The Running Man
Paul Michael Glaser
“Everyday this year, I turn around there’s another example of how stuff in the movie is coming true,” Steven de Souza, who wrote the screenplay for The Running Man, told Motherboard in a phone interview. “I just want to say, it’s not my fault.”
Set in Los Angeles circa 2019, The Running Man is based off of a 1982 novel of the same name written by Stephen King under the pseudonym Richard Bachman. It tells the story of America in the aftermath of an economic collapse that happened in 2017.
In this post-apocalyptic future, a huge class divide is maintained by military rule—the elite live in fancy, militarized high rises in Los Angeles while the poor are relegated to massive slums on the outskirts of the city, where they are slaughtered indiscriminately by the military. It’s tough not to see some parallels here to the real-life economic disparities, gentrification, and near-record high income gap in the United States today.” Daniel Oberhaus, Motherboard – “‘The Running Man’ Is the Perfect Dystopian Movie For Trump’s Inauguration”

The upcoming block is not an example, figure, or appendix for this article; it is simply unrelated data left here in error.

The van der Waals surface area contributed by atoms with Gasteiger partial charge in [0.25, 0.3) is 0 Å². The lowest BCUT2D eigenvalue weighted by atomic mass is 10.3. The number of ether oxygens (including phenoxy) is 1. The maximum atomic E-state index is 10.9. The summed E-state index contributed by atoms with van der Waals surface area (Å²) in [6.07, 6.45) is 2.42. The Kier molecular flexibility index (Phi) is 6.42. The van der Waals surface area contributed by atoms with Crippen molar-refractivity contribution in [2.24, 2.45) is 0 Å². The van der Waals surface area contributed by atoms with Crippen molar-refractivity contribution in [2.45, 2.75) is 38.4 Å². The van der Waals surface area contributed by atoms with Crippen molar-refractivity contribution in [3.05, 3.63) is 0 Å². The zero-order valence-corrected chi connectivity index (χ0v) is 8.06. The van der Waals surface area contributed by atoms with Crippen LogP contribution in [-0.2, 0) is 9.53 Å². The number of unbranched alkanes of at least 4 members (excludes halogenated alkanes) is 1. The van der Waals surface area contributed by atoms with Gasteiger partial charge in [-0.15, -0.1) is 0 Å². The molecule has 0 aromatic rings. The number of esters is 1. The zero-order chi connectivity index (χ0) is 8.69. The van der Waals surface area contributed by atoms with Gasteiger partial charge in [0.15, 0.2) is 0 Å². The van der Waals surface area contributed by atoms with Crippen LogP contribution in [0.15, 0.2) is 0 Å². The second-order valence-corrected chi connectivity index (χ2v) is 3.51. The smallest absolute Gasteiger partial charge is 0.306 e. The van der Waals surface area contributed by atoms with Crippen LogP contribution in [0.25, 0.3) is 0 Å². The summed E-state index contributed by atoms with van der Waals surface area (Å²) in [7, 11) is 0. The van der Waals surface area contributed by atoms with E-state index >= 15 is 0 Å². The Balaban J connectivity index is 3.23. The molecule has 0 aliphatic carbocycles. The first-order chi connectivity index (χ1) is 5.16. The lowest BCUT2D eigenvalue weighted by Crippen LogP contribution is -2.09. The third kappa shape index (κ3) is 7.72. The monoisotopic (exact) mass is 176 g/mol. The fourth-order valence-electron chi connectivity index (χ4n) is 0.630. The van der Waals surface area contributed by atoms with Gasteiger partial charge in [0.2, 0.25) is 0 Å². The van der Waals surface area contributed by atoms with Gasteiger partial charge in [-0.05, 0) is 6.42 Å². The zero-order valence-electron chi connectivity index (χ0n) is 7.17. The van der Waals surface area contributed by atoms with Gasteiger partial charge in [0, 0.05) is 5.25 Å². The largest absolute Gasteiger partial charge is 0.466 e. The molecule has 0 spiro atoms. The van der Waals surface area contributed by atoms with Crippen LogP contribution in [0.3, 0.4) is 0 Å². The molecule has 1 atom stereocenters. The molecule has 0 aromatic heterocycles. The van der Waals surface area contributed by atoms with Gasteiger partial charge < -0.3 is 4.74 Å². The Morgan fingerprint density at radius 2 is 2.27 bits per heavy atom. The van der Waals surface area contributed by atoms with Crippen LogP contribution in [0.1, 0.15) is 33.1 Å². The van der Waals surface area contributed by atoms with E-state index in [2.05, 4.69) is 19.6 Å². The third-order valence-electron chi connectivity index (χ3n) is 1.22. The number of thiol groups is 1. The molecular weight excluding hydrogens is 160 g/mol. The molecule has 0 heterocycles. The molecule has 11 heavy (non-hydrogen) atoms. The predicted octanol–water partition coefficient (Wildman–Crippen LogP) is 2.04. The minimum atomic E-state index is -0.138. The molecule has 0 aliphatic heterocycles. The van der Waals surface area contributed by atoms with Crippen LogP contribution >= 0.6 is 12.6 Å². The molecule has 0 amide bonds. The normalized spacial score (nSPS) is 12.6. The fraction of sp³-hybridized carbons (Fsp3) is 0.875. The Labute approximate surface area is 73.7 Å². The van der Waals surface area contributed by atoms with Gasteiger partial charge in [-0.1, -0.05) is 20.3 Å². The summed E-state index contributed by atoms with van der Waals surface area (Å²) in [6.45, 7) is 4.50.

“The Running Man explores, in its campy way, how easily propaganda can be empowered, and how effectively a world that blends information and entertainment can destabilize the very notion of facts themselves. “The truth hasn’t been very popular lately,” one political prisoner tells another, at the outset of The Running Man’s action, and the rest of the movie goes about proving that.” – Megan Garber, The Atlantic
“Where The Running Man truly endures, however, is in its caricature of American television culture: the heady combination of glamour, fame, money and cruelty that still resonates to this day.” Frank Swain, BBC
- 4/20 | 8:00PM